Amazingly enough, you’re still giving the medical community too much credit. There are documented cases of surgeons putting a smoker’s lungs into a lung transplant patient. Even low-quality organs are valuable.

  11. Cary Cotterman

    Ha!–You made me look up “iatrogenic”.

  12. Cary Cotterman

    When my dad was in the last, painful, debilitating weeks of a terminal illness, he took matters into his own hand and checked out with the assistance of a .32 magnum Smith & Wesson revolver. I get it–there is no way, as long as I’m able to crawl, speak, or blink, that I’m going to croak in a damned hospital, wearing a damned mask. I gave my dog the merciful gift of euthanasia when she was sixteen and a half years old, unable to stand or hold her bowels, obviously in pain with terminal cancer. She just got drowsy and fell asleep in my arms. I don’t see why I shouldn’t receive the same consideration, when I ask for it.

  13. Vermont Crank

    Modern Catholics imagine that suicide is jake – just so long as they kill their own selves after Extreme Unction and The Apostolic Pardon.

    Very funny piece, Briggs


  14. Don’t think this is a “new” field of health care. The “lucrative” part may be new, but not the killing part.

    The list of doctors, nurses, and other medical pros who are known to be serial killers is long. And likely this is the tip of the iceberg. It would seem that there’s something about healthcare that attracts mass murders.

    “… we would like to think people we’re entrusting our health to will always have our best interests at heart. But the frightening reality is that, on some rare occasions, this has not always been the case.”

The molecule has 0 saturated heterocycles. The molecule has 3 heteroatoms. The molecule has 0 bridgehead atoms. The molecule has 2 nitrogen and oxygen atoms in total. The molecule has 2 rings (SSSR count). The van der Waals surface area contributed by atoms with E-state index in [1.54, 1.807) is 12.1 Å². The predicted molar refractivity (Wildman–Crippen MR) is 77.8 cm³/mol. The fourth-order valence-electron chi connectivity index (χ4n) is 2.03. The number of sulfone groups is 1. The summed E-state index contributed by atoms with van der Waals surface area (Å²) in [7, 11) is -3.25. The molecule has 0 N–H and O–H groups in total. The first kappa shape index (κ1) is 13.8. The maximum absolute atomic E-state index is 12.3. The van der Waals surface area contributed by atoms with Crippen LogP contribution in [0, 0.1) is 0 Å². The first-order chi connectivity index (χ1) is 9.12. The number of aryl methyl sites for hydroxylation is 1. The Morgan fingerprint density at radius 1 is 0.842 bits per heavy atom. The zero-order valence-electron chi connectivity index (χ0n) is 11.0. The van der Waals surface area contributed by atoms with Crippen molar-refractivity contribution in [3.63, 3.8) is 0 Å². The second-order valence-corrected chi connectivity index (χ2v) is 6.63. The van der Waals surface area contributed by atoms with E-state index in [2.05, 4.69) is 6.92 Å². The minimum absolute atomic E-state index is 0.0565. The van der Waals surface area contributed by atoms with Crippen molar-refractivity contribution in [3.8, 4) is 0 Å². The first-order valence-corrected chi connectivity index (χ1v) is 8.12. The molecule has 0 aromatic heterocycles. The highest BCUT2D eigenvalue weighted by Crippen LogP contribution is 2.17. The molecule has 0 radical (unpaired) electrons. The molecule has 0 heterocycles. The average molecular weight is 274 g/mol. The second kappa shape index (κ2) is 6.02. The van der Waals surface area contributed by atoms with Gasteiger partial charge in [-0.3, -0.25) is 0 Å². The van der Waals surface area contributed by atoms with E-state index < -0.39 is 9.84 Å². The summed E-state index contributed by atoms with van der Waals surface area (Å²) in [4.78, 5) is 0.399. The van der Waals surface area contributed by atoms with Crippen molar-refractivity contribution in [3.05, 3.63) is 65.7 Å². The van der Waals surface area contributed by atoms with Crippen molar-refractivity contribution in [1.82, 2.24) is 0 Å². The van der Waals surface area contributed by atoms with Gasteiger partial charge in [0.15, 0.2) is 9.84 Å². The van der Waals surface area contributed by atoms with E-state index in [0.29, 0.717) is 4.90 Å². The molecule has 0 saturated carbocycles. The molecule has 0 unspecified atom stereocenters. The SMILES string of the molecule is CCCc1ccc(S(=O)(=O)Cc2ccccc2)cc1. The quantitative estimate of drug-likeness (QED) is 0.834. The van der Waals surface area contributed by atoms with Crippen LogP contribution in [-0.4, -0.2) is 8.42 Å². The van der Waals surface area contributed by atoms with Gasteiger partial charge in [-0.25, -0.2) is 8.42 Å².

Here’s a short list of known nurse murderers:

    And a long exploration of killer medicals:,16%20years%20as%20a%20nurse%20in%20nine%20hospitals.

  15. Milton Hathaway

    It’s the year 2022 . . .

    People are still the same.

    They’ll do anything to get what they need.

    And they need SOYLENT GREEN.

    On a more serious note:

    I think we badly need a remake of Soylent Green, but from conservative media instead of Hollywood. The “All is Beauty” commercial greatly reminded me of the euthanasia center scenes. The remake should feature some heart-wrenching subplots involving physician-assisted suicide, and how easily it is abused; it should make the point about our lost humanity, preferably with the subtlety of a nuclear blast. Maybe throw in some dystopian climate change stuff as background to fool the libs into seeing it, but make it so over-the-top that conservatives (and only conservatives) will see it as satire.

  16. C-Marie

    We can ask God to please take us home if all is too difficult to handle.
    God bless, C-Marie

  17. Eddystone

    Paramedics in the People’s Republic of South Australia are trained in the use of an “end of life” kit. Not rolled out for trauma cases yet, but it’s only a matter of time.

  18. John C3

    As far as the life insurance issue on assisted suicide goes, I can’t say for sure. But, the referendum that was narrowly rejected by Massachusetts voters 10 years ago (with the Church putting a couple million dollars into ads showing the bottle of barbiturates the person would have to take) stated that the cause of death, as recorded on the death certificate, would not be suicide, but whatever the underlying medical cause was. I thought at the time that insurance companies would have had a problem with this, but I’ve never heard it mentioned.

  19. Sharon

    when speakjng of disposing of the larger fleshed person, you did not factor in the increasingly promoted meat option. Eat people to save the environment (&the animals) is the argument that I have seen being touted, OH and salami made with lab cultured cells of a Celebrity …
    A bigger corpse = more flesh to sell. the bonus of kill on demand is fresh, and can be done to order. As demonstrated by our Chinese cousins
    Global extended Family. As 1, As All…